Categories: Patriotic Service, American Revolution.
Reuben Gray; b. 7 May 1743  Cumberland, Maine; m. Abigail Black, daughter of Josiah Black and Mary Black, 1 Apr 1763 at Hancock, Maine; d. 11 Mar 1832 at Brooksville, Hancock, Maine, at age 88; he was buried at Walker's Cemetery, Brooksville, Hancock, Maine. Find A Grave: Memorial #59289428
The following is from and address given by Stanley D. Gray at the Gray Family reunion in 1903:
.....It is family tradition the Reuben Gray lived for a time in the Old French Fort, and that his son Reuben was born, probably in 1763, in the dwelling formerly occupied by Baron Castin. (Reuben Gray is the 3rd family to claim residence in the Old French Fort at Castine, the others being Staples and Stover. It is claimed by some that William Staples b. 1758, was the first white person of English parents born east of the Penobscot River. The Gray's, however, claim that Reuben Gray, son of Reuben, was the first. The Brooksville Vital Records show that William Stover has the same honor, but a record has been found showing that Mr. Stover was born in York, Maine, and doubtless if the records were searched, it would be found that William Staples was probably born at Fort Pownall, not the Old French Fort.) Many years had passed since the Baron had left the place, though some authorities say one of his sons had been at Majabagaduce but a few years before the coming of English settlers. Governor Pownall visited the peninsula in 1759 and found 'the ruins of a French Settlement, which from the site and nature of the houses, and the remains of the fields and orchards, had once been a pleasant habitation.' From this it would seem possible that Reuben Gray was really born in the house.... A grandson of Reuben, son of the soldier Reuben, recalls the following incident related by his grandfather, which indicates that the wives of some of the soldiers were at Fort Pownall.
"One evening his mother went a short distance outside of the fort for the purpose of milking her cow and on her way back she was seized by an Indian ambush, but being a very powerful woman she dragged tha savage to the gate and entered with the loss of her skirts. That seemed to be the signal for a general attack and the fort was instantly surrounded by savages, but after a severe contest which lasted for several hours, the Indians were forced to retire with the loss of several of their number."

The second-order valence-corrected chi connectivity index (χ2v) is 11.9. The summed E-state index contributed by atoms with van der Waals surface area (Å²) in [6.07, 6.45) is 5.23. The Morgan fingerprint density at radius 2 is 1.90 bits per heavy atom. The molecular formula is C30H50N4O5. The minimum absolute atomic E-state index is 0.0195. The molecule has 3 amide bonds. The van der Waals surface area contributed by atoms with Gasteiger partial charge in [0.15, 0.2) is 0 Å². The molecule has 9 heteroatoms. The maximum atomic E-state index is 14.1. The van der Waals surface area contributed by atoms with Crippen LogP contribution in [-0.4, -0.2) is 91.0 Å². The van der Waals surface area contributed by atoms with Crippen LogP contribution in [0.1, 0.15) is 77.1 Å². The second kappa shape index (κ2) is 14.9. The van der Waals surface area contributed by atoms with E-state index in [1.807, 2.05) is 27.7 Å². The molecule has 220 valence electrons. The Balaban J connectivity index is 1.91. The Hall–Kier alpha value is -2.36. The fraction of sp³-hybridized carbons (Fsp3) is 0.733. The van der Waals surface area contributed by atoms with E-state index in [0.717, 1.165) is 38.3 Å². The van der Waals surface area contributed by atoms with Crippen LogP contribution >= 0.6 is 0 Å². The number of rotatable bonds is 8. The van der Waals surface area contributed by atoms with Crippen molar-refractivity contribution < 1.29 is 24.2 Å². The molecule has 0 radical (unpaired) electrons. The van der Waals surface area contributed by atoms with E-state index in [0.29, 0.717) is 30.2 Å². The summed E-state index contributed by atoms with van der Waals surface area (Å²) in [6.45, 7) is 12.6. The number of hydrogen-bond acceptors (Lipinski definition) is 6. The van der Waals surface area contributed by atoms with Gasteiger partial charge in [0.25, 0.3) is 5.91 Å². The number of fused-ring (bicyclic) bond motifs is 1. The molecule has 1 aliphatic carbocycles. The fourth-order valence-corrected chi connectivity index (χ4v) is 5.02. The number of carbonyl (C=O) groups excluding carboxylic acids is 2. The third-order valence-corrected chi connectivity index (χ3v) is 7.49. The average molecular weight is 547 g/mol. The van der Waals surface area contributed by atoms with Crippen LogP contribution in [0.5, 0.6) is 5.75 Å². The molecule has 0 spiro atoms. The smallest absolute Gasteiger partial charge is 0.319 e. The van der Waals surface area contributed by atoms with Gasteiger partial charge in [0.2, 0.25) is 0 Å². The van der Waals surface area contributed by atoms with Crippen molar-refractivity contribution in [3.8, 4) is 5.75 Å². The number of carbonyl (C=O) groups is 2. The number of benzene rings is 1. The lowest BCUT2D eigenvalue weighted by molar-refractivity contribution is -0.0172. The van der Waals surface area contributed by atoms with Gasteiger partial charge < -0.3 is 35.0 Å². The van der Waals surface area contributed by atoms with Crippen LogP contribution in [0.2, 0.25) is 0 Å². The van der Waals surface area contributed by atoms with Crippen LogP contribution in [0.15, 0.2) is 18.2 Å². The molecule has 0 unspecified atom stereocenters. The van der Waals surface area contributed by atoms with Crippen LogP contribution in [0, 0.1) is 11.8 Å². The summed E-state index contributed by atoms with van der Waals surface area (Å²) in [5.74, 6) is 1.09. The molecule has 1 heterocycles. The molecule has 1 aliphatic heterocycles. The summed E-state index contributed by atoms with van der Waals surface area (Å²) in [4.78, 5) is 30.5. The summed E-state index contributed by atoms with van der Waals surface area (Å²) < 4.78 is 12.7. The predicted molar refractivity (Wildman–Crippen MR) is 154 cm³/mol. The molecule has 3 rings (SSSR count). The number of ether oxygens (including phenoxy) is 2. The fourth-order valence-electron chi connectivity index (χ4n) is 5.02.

There is a persistent tradition that Reuben was wounded sometime during his military career. One account is that he was at Majabagaduce on a scouting expedition, and stumbling down a bank his gun was discharged. Another is that the accident occured at the fort, -- that he was a sentry posted on the top of the block house, and on being relieved and starting to descend fell down the stairs discharging his gun, --- and that he was taken in a whaleboat to 'Old York' for treatment.
It is told that during the Revolution he had a cabin in the woods far back toward the eastern end of his lot, near Black's pond, to which he and his family used to retire when English soldiers from Castine came that way raiding the farms of the known suspected adherents to the patriotic cause.
Mr Gray's manuscripts also gives this information: 'Reuben Gray's first log house was on a knoll on Levi Gray's farm, east side of stream forming outlet of Gray's Pond (Walker's) a short distance north of burying ground. Foundation not found.
Known children of Reuben Gray and Abigail Black were as follows:
Have you taken a DNA test for genealogy? If so, login to add it. If not, see our friends at Ancestry DNA.
Reuben is 19 degrees from George Barnes, 22 degrees from Amy Utting and 16 degrees from Victoria of the United Kingdom of Great Britain and Ireland on our single family tree. Login to find your connection.